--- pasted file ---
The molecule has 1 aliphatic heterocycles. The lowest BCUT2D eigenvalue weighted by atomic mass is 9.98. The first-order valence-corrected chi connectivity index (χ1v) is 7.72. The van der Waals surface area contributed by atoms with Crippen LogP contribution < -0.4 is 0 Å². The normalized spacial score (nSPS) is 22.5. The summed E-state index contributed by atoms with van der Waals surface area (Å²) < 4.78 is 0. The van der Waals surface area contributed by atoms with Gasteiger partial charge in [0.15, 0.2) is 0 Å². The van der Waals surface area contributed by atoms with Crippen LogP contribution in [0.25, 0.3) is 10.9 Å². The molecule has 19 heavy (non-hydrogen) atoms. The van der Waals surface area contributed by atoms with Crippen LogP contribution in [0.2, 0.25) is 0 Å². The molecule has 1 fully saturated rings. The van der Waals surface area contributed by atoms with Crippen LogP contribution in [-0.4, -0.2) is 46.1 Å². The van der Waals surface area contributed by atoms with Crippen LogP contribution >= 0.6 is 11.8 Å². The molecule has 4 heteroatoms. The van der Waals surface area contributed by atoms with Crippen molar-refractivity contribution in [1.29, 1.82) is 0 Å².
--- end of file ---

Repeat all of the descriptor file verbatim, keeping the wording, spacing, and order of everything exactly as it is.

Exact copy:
The molecule has 1 aliphatic heterocycles. The lowest BCUT2D eigenvalue weighted by atomic mass is 9.98. The first-order valence-corrected chi connectivity index (χ1v) is 7.72. The van der Waals surface area contributed by atoms with Crippen LogP contribution < -0.4 is 0 Å². The normalized spacial score (nSPS) is 22.5. The summed E-state index contributed by atoms with van der Waals surface area (Å²) < 4.78 is 0. The van der Waals surface area contributed by atoms with Gasteiger partial charge in [0.15, 0.2) is 0 Å². The van der Waals surface area contributed by atoms with Crippen LogP contribution in [0.25, 0.3) is 10.9 Å². The molecule has 19 heavy (non-hydrogen) atoms. The van der Waals surface area contributed by atoms with Crippen LogP contribution in [0.2, 0.25) is 0 Å². The molecule has 1 fully saturated rings. The van der Waals surface area contributed by atoms with Crippen LogP contribution in [-0.4, -0.2) is 46.1 Å². The van der Waals surface area contributed by atoms with Crippen LogP contribution >= 0.6 is 11.8 Å². The molecule has 4 heteroatoms. The van der Waals surface area contributed by atoms with Crippen molar-refractivity contribution in [1.29, 1.82) is 0 Å².